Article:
For long months now, Facebook Comments have been riddled by some of the most transparent, eye-roll-inducing “I make a good salary working from home” spam you’ve ever seen. Every mail service can filter it out; but Facebook? Home to cutting-edge AI research, massively scalable services, some of the smartest software people in the world? Nope, spam appears to be beyond their capabilities.
I kid, I kid. Obviously Facebook could clean up comment spam if they really wanted to. (And, in fairness, Facebook Comments have always been terrible.) Maybe they even will, on some executive whim. But, really, who can blame them for not bothering? Facebook has become a business which focuses on things that affect billions of users, and/or bring in billions in revenue. Comments don’t come even close to moving the needle on that scale.
But Facebook Comments are an excellent object example of a curious tech paradox: the bigger the business, the less you can rely on its new initiatives.
Consider the curious case of the Revolv, a home-automation controller which was bought by Nest, which in turn is part of mighty Alphabet … and is now deliberately being bricked by its controllers. This is numerous things: an instance of Nest apparently being a slow-motion flaming trainwreck; This is a great reminder that the “Internet of Things” is actually the “Internet of Someone Else’s Things“: if you don’t have root on a device in your home, then it is not yours. It is also a reminder that the bigger the business, the more you should fear it if it acquires something you love.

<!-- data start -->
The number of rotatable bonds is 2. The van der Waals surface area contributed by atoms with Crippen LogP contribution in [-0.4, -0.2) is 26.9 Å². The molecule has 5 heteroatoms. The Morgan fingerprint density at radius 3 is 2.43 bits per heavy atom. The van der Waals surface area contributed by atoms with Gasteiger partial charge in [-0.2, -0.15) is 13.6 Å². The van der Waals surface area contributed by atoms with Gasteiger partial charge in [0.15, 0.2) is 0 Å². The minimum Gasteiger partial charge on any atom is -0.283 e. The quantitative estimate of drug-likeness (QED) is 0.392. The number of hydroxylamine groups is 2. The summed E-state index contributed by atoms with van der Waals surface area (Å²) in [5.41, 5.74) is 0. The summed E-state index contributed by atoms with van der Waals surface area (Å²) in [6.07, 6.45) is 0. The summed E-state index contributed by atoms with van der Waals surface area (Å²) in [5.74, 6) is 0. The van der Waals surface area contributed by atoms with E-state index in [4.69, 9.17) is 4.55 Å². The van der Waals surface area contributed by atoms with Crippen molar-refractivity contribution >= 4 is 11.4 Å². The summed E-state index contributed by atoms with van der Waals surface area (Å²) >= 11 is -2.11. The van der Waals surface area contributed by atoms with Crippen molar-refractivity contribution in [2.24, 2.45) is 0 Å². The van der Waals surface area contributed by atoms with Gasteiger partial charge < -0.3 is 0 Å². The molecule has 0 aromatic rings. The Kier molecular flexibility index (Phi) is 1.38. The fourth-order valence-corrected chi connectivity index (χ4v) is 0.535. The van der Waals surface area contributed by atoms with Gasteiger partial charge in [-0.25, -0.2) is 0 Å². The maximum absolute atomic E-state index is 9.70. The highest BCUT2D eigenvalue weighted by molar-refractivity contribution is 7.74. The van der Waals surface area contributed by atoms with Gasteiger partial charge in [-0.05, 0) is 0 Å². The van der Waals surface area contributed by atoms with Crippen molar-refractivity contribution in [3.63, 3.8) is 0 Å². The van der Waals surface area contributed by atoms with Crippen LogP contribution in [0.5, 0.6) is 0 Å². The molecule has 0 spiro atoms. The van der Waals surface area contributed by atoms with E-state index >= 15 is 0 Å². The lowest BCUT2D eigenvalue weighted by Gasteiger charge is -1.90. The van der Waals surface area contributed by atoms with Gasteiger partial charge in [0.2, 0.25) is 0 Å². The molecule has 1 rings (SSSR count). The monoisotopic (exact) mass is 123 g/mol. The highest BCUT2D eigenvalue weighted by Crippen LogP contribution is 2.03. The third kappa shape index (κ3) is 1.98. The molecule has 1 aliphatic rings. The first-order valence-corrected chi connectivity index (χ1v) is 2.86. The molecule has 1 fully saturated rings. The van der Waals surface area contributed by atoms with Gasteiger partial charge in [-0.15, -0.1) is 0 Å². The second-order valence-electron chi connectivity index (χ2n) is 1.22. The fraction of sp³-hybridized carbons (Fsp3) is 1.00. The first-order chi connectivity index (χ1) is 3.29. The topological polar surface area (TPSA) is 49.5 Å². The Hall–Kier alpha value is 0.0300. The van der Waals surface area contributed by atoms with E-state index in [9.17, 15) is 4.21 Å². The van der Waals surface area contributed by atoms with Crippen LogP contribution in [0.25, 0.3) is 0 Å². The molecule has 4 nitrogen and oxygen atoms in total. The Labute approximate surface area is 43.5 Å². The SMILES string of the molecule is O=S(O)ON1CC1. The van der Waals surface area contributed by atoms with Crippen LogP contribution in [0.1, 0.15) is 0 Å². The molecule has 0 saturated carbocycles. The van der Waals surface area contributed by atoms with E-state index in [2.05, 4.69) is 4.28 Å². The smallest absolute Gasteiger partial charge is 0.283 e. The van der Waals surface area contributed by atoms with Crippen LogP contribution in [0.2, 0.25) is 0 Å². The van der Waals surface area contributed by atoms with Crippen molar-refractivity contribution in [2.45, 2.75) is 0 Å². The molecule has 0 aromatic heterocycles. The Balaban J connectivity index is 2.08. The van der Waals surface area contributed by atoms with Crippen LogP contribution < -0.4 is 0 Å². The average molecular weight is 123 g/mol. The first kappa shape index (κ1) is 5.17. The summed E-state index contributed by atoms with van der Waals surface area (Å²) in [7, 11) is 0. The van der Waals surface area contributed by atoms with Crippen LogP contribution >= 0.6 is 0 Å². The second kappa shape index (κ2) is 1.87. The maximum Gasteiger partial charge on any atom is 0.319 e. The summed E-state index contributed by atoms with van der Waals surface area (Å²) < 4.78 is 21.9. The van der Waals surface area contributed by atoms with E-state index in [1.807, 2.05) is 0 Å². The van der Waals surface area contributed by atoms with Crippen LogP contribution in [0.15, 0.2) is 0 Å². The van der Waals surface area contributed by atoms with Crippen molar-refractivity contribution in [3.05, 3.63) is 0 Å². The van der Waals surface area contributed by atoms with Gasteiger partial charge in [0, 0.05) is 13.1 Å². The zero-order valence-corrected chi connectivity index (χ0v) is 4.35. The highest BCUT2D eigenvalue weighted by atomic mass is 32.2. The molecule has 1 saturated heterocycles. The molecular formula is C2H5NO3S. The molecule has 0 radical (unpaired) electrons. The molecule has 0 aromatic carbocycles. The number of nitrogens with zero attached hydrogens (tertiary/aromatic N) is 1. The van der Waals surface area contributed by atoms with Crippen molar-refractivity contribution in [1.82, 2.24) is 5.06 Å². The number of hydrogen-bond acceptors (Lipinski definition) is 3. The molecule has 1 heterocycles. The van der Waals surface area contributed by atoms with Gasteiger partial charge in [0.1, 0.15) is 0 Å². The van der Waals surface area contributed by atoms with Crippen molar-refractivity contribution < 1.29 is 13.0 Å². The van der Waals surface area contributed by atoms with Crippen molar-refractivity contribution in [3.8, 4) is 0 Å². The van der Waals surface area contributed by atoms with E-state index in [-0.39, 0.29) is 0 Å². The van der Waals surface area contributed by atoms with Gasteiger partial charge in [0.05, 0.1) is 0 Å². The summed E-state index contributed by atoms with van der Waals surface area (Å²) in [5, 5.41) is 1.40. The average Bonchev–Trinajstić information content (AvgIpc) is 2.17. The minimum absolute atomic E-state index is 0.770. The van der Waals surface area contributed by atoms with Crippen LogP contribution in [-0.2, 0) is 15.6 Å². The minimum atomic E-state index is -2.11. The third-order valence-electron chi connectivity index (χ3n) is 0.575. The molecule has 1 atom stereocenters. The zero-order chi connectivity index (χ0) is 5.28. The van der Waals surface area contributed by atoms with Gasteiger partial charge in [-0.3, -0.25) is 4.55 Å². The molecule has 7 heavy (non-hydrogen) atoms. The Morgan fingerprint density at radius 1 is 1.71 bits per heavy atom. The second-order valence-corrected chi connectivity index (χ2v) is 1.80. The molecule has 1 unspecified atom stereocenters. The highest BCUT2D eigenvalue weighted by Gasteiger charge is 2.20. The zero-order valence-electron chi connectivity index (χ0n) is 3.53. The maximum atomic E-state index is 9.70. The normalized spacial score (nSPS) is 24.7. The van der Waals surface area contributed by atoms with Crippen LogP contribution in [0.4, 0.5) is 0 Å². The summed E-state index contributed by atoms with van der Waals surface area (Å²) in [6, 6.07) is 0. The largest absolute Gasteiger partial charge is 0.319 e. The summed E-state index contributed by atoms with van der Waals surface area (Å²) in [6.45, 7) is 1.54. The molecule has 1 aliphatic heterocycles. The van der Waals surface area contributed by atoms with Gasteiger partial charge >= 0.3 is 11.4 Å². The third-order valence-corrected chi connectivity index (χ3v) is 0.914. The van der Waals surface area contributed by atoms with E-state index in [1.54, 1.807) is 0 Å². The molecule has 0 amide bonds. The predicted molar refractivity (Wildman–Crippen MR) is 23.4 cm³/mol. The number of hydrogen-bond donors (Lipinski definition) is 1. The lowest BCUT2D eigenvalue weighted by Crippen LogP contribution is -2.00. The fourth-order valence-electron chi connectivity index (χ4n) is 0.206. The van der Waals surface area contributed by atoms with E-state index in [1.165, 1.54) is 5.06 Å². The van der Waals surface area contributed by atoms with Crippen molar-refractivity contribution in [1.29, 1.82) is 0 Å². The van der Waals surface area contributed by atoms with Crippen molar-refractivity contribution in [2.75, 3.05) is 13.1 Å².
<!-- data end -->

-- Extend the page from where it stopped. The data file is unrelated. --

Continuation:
Google, of course, was also home to much-beloved Google Reader, which it dispatched a few years ago as casually as if it were a mook in a martial-arts film:
On the one hand this was simply a bad strategic mistake on Google’s part, at a time when they thought that Google+ was the future. (Cue the flood of people trying to claim that Google+ was actually a success, in some bizarre war-is-peace kind of way. It was a debacle, folks.) But on the other hand Gmail actually matters to Google; it would far rather make its billion users feel a little better about the service than cater to Reader’s tens of millions of users.
Which in turn explains why the great Maciej Ceglowski aka Pinboard is not exactly shuddering in his proverbial boots now that Google has launched a new kind of bookmarking service itself:
It may seem that one would be better off relying on a service brought to you by one of the Stacks than something from a tiny, scrappy startup. But this is not so unless this service is crucial to one of their major business lines. (Unless it’s PayPal, in which case you shouldn’t rely on it at all, he said bitterly, fuelled by a painful recent dayjob project.)
Otherwise, any BigCo service can and will be victimized by the vagaries of internal politics. Bit rot affects us all; being left to languish is just a slow death sentence in its own right. You’re arguably better off relying on a failed startup that dies a quick death than being dragged down by an abandoned service that slowly circles the toilet. At least that way you’re granted the gift of a known outcome. For further evidence, I invite you: just scroll down.